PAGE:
and international open source group SuSE
Linux are expanding their alliance that calls for HP to resell and support
SuSE Linux Enterprise Server 8, powered by open source consortium
UnitedLinux, on HP’s ProLiant servers with Itanium-based servers.
The companies said the relationship would help provide customers a single
point of purchase, support and maintenance for SuSE Linux Enterprise Server
8, while at the same time making SuSE Linux a preferred vendor for HP.
The alliance means HP plans to resell, market and support the new SuSE
Linux Enterprise Server 8 on its HP ProLiant servers. The computer systems
vendor also plans to ship its ProLiant servers preloaded with Enterprise
Server 8, and plans to provide support for customers, along with support
organizations backed by SuSE engineering and product maintenance teams. In
addition, HP and SuSE said they would collaborate on extending the services
to Itanium 2-based HP server customers.
The HP/SuSE Linux agreement advances a five-year alliance between the two
companies, and is seen as a key growth enabler for Linux server
sales in Europe and other international markets.
The news comes on the heels of a ISV (independent software vendor)
partner program launched this week by UnitedLinux, the open source
consortium that includes SuSe Linux. The ISV program is aimed at helping
software vendors test and certify their applications on the UnitedLinux
platform, in yet another example of the spread of Linux support among major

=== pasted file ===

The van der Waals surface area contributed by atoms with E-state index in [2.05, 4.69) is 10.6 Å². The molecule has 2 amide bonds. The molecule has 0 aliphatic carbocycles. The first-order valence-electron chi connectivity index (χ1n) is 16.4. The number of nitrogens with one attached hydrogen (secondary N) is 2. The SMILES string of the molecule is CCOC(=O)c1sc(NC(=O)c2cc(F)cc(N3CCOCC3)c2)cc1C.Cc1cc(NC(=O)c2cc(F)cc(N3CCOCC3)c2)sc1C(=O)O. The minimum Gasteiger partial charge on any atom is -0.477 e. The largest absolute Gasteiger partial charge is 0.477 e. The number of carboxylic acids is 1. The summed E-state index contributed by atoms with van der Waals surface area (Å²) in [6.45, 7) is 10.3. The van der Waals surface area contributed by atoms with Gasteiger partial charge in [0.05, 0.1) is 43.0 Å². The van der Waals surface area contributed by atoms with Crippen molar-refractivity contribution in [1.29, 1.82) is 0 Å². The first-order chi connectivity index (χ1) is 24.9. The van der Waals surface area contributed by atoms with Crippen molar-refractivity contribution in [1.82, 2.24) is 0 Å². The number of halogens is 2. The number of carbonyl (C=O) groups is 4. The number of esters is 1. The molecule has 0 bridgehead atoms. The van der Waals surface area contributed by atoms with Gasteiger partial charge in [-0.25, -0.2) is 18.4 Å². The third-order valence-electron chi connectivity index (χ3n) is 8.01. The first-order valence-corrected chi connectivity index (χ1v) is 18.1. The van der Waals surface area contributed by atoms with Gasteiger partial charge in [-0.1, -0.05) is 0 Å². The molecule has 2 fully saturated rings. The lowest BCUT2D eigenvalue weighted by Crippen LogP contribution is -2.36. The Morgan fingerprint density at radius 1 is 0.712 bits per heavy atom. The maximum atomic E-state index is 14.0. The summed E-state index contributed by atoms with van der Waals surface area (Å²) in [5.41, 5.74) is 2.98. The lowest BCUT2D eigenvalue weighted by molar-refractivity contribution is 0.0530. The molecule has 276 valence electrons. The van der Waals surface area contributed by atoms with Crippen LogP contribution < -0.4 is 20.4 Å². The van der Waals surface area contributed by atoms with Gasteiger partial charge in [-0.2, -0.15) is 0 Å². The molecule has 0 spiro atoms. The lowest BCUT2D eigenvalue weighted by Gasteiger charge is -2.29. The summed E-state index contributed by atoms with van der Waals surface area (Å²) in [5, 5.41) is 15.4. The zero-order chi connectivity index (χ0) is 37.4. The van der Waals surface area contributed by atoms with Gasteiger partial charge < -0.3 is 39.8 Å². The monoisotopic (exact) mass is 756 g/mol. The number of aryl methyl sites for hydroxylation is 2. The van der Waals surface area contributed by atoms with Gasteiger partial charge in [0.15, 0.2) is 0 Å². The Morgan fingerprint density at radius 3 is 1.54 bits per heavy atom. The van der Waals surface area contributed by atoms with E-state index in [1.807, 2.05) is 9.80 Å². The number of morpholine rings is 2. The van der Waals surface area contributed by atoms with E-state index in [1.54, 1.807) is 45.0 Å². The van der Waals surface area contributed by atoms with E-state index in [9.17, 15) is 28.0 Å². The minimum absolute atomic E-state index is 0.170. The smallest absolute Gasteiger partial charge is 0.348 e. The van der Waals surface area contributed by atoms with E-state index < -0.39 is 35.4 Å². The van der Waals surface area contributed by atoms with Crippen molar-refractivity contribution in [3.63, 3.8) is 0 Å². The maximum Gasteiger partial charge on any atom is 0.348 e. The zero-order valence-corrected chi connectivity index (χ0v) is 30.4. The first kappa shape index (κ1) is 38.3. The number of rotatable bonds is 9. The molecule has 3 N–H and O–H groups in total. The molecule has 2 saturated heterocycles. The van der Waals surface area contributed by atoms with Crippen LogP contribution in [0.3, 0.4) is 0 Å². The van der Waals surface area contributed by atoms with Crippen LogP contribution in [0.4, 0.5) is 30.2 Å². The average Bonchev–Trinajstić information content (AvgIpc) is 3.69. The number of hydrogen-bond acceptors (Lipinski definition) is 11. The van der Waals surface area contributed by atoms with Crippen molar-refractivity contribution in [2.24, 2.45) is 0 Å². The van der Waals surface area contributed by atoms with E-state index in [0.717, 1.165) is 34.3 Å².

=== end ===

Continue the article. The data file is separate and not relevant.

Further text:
and smaller software vendors to the enterprise.
Other UnitedLinux member companies are Conectiva, Turbolinux, and SCO
“This partnership between SuSE Linux and HP will advance the cause of
Linux servers running enterprise-class workloads,” said Jean S. Bozman,
research vice president, worldwide server group, IDC, as part of the
“SuSE is the provider of one of the world’s top Linux distributions, and
HP is the server vendor that shipped the largest number of Linux server
units worldwide in 2002.”
In related news, SuSE Linux has also been tapped by supercomputing
specialist company Cray
to drive key aspects of the
Department of Energy’s new massively parallel processing (MPP)
The computer, called Red Storm, is deployed at Sandia National
Laboratories in New Mexico. The companies said it is expected to become
operational in the late 2004 timeframe and will use Advanced Micro Devices’
latest Opteron processors, which feature HyperTransport
high-bandwidth, low-latency internal switching architecture.
Cray said the Sandia National Laboratories Red Storm supercomputer is
slated to be used for computer simulations of the U.S. nuclear stockpile and